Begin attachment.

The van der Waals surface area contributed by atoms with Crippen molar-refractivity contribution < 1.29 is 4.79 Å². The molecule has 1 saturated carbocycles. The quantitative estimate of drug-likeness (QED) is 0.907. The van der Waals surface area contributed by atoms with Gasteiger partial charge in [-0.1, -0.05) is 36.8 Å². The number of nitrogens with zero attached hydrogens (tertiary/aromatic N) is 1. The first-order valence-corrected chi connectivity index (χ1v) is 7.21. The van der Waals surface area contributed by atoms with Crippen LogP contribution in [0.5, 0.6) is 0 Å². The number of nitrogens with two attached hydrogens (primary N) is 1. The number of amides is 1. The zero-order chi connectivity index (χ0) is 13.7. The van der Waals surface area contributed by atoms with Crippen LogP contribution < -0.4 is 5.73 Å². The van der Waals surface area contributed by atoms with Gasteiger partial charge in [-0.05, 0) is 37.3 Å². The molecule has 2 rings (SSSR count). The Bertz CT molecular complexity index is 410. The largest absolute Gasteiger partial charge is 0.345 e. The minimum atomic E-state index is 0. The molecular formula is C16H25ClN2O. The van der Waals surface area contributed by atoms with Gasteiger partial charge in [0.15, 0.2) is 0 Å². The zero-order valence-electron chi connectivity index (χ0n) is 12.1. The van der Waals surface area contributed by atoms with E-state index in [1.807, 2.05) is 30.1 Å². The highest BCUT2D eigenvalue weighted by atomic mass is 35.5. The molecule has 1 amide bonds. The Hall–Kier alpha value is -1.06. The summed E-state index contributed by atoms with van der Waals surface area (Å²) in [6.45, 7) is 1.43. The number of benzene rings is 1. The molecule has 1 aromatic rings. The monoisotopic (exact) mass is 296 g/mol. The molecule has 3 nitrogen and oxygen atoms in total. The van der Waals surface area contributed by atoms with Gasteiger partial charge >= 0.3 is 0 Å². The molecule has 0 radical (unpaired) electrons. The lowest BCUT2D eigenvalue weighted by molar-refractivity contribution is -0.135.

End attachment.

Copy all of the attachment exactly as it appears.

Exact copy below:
The van der Waals surface area contributed by atoms with Crippen molar-refractivity contribution < 1.29 is 4.79 Å². The molecule has 1 saturated carbocycles. The quantitative estimate of drug-likeness (QED) is 0.907. The van der Waals surface area contributed by atoms with Gasteiger partial charge in [-0.1, -0.05) is 36.8 Å². The number of nitrogens with zero attached hydrogens (tertiary/aromatic N) is 1. The first-order valence-corrected chi connectivity index (χ1v) is 7.21. The van der Waals surface area contributed by atoms with Crippen LogP contribution in [0.5, 0.6) is 0 Å². The number of nitrogens with two attached hydrogens (primary N) is 1. The number of amides is 1. The zero-order chi connectivity index (χ0) is 13.7. The van der Waals surface area contributed by atoms with Crippen LogP contribution < -0.4 is 5.73 Å². The van der Waals surface area contributed by atoms with Gasteiger partial charge in [-0.05, 0) is 37.3 Å². The molecule has 2 rings (SSSR count). The Bertz CT molecular complexity index is 410. The largest absolute Gasteiger partial charge is 0.345 e. The minimum atomic E-state index is 0. The molecular formula is C16H25ClN2O. The van der Waals surface area contributed by atoms with Gasteiger partial charge in [0.15, 0.2) is 0 Å². The zero-order valence-electron chi connectivity index (χ0n) is 12.1. The van der Waals surface area contributed by atoms with E-state index in [1.807, 2.05) is 30.1 Å². The highest BCUT2D eigenvalue weighted by atomic mass is 35.5. The molecule has 1 amide bonds. The Hall–Kier alpha value is -1.06. The summed E-state index contributed by atoms with van der Waals surface area (Å²) in [6.45, 7) is 1.43. The number of benzene rings is 1. The molecule has 1 aromatic rings. The monoisotopic (exact) mass is 296 g/mol. The molecule has 3 nitrogen and oxygen atoms in total. The van der Waals surface area contributed by atoms with Gasteiger partial charge >= 0.3 is 0 Å². The molecule has 0 radical (unpaired) electrons. The lowest BCUT2D eigenvalue weighted by molar-refractivity contribution is -0.135.